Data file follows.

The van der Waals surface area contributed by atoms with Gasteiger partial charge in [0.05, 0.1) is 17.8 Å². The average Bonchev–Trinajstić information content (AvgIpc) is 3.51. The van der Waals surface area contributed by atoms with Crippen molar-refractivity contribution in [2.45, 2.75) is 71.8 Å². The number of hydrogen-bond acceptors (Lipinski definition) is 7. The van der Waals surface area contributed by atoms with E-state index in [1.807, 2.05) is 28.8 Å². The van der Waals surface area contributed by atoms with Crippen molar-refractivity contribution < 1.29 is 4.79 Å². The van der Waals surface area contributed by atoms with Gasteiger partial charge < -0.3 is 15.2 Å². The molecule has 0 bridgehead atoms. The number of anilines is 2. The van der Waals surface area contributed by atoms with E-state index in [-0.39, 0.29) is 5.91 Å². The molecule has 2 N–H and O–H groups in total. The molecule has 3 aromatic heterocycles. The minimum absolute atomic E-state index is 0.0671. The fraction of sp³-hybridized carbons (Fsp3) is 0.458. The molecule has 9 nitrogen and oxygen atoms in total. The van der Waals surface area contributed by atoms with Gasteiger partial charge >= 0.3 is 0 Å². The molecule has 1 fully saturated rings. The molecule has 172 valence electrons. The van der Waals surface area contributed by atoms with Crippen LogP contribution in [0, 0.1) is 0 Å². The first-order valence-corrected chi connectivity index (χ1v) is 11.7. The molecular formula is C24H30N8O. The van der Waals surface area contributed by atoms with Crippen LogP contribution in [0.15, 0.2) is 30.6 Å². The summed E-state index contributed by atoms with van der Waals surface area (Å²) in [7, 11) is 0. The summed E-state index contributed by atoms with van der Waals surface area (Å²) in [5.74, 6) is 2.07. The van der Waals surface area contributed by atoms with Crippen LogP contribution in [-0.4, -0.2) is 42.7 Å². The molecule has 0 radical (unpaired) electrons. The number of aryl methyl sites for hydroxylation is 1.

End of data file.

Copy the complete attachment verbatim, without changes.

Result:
The van der Waals surface area contributed by atoms with Gasteiger partial charge in [0.05, 0.1) is 17.8 Å². The average Bonchev–Trinajstić information content (AvgIpc) is 3.51. The van der Waals surface area contributed by atoms with Crippen molar-refractivity contribution in [2.45, 2.75) is 71.8 Å². The number of hydrogen-bond acceptors (Lipinski definition) is 7. The van der Waals surface area contributed by atoms with E-state index in [1.807, 2.05) is 28.8 Å². The van der Waals surface area contributed by atoms with Crippen molar-refractivity contribution < 1.29 is 4.79 Å². The van der Waals surface area contributed by atoms with Gasteiger partial charge < -0.3 is 15.2 Å². The molecule has 0 bridgehead atoms. The number of anilines is 2. The van der Waals surface area contributed by atoms with E-state index in [-0.39, 0.29) is 5.91 Å². The molecule has 2 N–H and O–H groups in total. The molecule has 3 aromatic heterocycles. The minimum absolute atomic E-state index is 0.0671. The fraction of sp³-hybridized carbons (Fsp3) is 0.458. The molecule has 9 nitrogen and oxygen atoms in total. The van der Waals surface area contributed by atoms with Gasteiger partial charge >= 0.3 is 0 Å². The molecule has 1 fully saturated rings. The molecule has 172 valence electrons. The van der Waals surface area contributed by atoms with Crippen LogP contribution in [0, 0.1) is 0 Å². The first-order valence-corrected chi connectivity index (χ1v) is 11.7. The molecular formula is C24H30N8O. The van der Waals surface area contributed by atoms with Crippen LogP contribution in [0.15, 0.2) is 30.6 Å². The summed E-state index contributed by atoms with van der Waals surface area (Å²) in [7, 11) is 0. The summed E-state index contributed by atoms with van der Waals surface area (Å²) in [5.74, 6) is 2.07. The van der Waals surface area contributed by atoms with Crippen LogP contribution in [-0.4, -0.2) is 42.7 Å². The molecule has 0 radical (unpaired) electrons. The number of aryl methyl sites for hydroxylation is 1.